Homeschool Cooperative

A homeschool cooperative can offer socialization opportunites and the teachers to teach those subjects that you don't want to teach.

Homeschool Cooperatives (or co-ops) can be great for teaching upper level courses to high schoolers. Families can get together and each parent can choose to teach a specific class where they are more knowedgeable. One parent takes on English Literature, another teaches Algebra or Chemistry. It can be a win win situation.

Another benefit is teaching topics that work better with a group. For instance, speech and debate.

Working in a group also adds a source of accountability and motivation for many teens. But a homeschool cooperative is great for all ages, not just the teens. It is a great way to get kids together to work on projects and have fun.

It can add life to your homeschool.

I'd consider one thing before you commit to a group like this. Do you really have the time? Consider all your at home schooling, plus any lessons like music or team sports, and then your regular mom duties, shopping, doctor appts, errands. Do you have the time to commit to being out of the house yet another day of the week?

I recall one year when my sons were young. We were involved in too many things. I was WAY too busy! Even though they were all GOOD things... I was not realizing that the best thing was left out. Family time, peace, no stress, relaxation. I realized that I did not have a single day where I did not go out of the house for something! Really, not a single day of the week where we were just at home. There was not enough home in my home school!

Be cautious with your family time... Treasure it and guard it.

With that said.... a homeschool cooperative might just work for your situation. It might fill in a gap where you need help. Working together with other families can be a helpful support... especially if you find a group that has similar values and goals.

Where to find a homeschool cooperative

Check at your local library. Homeschoolers tend to hang out there. :0) Also check with your local homeschool organization if there is one. If you are not sure check with your state organization. They will sometimes have the names of local people who have a small group that just doesn't advertise themselves very much but are out there.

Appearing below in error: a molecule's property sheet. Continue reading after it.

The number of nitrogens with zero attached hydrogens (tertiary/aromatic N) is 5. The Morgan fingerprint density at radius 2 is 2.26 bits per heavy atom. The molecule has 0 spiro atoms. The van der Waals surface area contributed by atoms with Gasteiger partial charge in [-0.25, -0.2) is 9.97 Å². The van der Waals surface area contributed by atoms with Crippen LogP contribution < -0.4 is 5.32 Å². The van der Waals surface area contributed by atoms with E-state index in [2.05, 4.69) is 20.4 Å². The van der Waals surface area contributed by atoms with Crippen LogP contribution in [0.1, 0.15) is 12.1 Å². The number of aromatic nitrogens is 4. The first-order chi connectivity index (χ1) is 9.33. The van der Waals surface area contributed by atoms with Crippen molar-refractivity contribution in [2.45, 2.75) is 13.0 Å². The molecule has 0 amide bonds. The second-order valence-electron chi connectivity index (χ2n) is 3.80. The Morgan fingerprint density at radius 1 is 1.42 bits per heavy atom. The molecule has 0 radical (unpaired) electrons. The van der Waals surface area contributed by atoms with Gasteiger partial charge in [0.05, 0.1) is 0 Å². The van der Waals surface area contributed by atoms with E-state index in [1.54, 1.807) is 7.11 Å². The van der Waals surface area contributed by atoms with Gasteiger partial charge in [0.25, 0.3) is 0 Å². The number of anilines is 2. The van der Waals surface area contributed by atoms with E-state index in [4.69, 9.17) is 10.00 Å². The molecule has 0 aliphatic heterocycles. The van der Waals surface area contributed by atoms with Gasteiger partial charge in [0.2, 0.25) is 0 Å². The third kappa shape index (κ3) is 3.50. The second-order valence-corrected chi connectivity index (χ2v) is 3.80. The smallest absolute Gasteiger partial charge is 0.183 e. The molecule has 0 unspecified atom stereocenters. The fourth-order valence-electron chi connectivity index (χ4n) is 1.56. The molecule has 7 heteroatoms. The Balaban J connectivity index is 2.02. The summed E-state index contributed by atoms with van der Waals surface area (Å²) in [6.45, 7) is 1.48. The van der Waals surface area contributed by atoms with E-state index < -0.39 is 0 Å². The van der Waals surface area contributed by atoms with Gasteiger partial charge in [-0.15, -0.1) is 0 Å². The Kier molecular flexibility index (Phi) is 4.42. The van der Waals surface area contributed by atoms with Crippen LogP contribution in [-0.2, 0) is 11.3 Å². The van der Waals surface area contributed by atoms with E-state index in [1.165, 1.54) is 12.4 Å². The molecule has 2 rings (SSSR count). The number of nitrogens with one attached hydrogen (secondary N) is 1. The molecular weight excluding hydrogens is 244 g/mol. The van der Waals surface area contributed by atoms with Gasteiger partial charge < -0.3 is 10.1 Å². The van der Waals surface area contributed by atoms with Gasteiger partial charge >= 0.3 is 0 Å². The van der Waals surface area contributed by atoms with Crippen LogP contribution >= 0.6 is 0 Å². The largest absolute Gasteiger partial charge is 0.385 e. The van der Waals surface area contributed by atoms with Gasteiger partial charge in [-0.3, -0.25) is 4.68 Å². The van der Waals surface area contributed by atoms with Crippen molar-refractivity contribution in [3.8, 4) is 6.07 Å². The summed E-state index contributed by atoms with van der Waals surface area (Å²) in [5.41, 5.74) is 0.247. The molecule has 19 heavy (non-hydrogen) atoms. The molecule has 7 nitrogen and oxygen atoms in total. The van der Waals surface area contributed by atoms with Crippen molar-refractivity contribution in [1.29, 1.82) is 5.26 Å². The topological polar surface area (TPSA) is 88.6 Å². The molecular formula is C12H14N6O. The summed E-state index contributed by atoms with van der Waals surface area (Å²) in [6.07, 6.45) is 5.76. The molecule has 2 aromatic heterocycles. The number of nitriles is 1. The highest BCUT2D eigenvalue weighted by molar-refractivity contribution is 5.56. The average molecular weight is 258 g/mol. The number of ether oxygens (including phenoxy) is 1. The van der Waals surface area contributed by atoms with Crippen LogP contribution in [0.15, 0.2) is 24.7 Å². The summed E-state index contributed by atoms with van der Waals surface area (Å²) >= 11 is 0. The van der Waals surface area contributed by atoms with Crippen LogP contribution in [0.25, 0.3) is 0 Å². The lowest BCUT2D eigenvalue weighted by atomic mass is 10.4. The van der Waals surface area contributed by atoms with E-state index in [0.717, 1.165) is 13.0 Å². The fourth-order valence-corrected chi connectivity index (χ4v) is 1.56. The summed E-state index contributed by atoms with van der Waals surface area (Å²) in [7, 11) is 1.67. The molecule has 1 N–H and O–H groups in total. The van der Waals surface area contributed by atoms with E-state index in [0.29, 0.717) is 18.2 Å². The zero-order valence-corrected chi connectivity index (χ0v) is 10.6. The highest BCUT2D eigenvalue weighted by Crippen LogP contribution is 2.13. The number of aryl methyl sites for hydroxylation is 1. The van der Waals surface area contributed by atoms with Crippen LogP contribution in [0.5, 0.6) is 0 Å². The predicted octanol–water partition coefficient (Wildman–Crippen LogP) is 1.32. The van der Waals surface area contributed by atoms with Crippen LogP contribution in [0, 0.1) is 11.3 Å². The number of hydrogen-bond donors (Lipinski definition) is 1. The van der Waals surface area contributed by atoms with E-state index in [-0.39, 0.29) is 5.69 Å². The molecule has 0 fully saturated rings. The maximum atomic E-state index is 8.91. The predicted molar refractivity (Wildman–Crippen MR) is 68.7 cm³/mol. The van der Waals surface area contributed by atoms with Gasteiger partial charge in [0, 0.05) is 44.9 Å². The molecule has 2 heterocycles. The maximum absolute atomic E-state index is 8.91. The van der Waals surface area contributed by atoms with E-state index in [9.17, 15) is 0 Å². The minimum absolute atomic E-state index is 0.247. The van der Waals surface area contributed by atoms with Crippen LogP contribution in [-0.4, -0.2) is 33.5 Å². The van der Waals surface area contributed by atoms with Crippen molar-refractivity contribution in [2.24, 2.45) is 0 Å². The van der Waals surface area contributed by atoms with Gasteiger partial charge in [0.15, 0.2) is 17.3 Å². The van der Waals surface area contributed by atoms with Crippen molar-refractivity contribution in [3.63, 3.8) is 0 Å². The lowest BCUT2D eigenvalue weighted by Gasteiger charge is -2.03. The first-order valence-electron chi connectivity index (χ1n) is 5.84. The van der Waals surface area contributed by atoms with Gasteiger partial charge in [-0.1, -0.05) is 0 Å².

If all else fails... start one! Ask of you can post a notice at your local library, put an ad in the paper. I'd suggest being careful with this. Use common sense. Meet in a public place. Don't commit to anything long term or formal until you know the people better. You never know you may find that thier values just don't seem to jive with yours. Or possibly your kids just don't get along. Keep things informal like a park day or a one time fun activity. Then go from there.

Large or More formal homeschool cooperatives

There are some large homeschool groups that have organized formal homeschool cooperatives. The will meet weekly or a couple of times a week. The co-op may meet for the entire day including a lunch break or maybe only a half day. They may offer specific classes, sometimes in age/grade segregated groups.

Teaching can be done either by parents themselves or teachers can be hired with specific skills. One helpful idea if you are having parents teach the classes is to have someone also be in charge of a nursery or play room for the youngsters of the parent-teachers during thier classes.

Fees may be in order, to pay for buildings, teachers, nursery workers. Rules of ettiquett may also apply, rules for attendance, attire, language, late fees, grading expectations.

Expectations of teachers and students should be well spelled out to avoid misunderstandings. I'd strongly suggest this be in writing.

Small groups may also get together for organized classes.

This might be 2 - 5 families. This will be similar to the above groups but will more likely be parents themselves teaching. These groups may meet weekly. Organized classes teaching specific topics may be a part but on a smaller scale than the above. The group may decide to meet for an entire year or possibly only one semester or some other period of time.

Then there is what I would call an activity co-op.

This type of group may also be several families. This is what has worked for us the best. It is less formal and more flexible. The one caveate is that it is also more likley to get set aside. At least it is for us.

Remember my statement above where I found myself doing TOO much? The pendulum has swung the other way. I find that when we get together with others we really enjoy it but.... I personally tend to be a homebody and end up NOT getting out much. Don't miss oportunites that come along. This type of group is great for moral support. (Especially for the moms!)

If you are looking for this type of group here are some things to consider.

  • Seek out families with similar teaching style1s. Not exact but similar or complimentary.
  • Decide, do you want to meet weekly or even monthly or quarterly?
  • Plan field trips, park days, back yard barbeques.
  • Consider doing partial classes, for instance each family agrees to a specific science study topic or curriculum to be done at home during the week. Then when the families get together they will work on experiments or projects.

Monthly themes may be a fun idea. For instance have an India night, the kids can write reports on books they read about India at home, then read them for the rest of the group. Or display a project, poster or homemade video. Then have an India inspired meal. For extra fun have the kids dress up in Indian costumes.

More Information

Homeschool Scheduling 

Homeschooling Methods

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